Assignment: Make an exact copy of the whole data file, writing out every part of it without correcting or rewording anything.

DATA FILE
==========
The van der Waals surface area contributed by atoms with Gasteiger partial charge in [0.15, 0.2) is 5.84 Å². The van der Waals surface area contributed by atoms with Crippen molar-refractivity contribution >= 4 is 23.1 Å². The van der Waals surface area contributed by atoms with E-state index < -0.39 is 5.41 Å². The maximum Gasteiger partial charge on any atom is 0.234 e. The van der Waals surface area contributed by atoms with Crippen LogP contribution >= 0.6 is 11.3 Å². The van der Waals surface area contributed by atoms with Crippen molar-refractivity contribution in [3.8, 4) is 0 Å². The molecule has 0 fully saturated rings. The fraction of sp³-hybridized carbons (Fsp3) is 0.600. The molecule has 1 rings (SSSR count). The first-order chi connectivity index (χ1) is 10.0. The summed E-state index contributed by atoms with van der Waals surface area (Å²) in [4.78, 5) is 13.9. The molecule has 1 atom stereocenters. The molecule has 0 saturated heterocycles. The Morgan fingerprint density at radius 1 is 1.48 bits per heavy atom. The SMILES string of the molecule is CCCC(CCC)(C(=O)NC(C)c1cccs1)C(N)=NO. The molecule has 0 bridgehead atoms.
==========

The van der Waals surface area contributed by atoms with Gasteiger partial charge in [0.15, 0.2) is 5.84 Å². The van der Waals surface area contributed by atoms with Crippen molar-refractivity contribution >= 4 is 23.1 Å². The van der Waals surface area contributed by atoms with E-state index < -0.39 is 5.41 Å². The maximum Gasteiger partial charge on any atom is 0.234 e. The van der Waals surface area contributed by atoms with Crippen LogP contribution >= 0.6 is 11.3 Å². The van der Waals surface area contributed by atoms with Crippen molar-refractivity contribution in [3.8, 4) is 0 Å². The molecule has 0 fully saturated rings. The fraction of sp³-hybridized carbons (Fsp3) is 0.600. The molecule has 1 rings (SSSR count). The first-order chi connectivity index (χ1) is 10.0. The summed E-state index contributed by atoms with van der Waals surface area (Å²) in [4.78, 5) is 13.9. The molecule has 1 atom stereocenters. The molecule has 0 saturated heterocycles. The Morgan fingerprint density at radius 1 is 1.48 bits per heavy atom. The SMILES string of the molecule is CCCC(CCC)(C(=O)NC(C)c1cccs1)C(N)=NO. The molecule has 0 bridgehead atoms.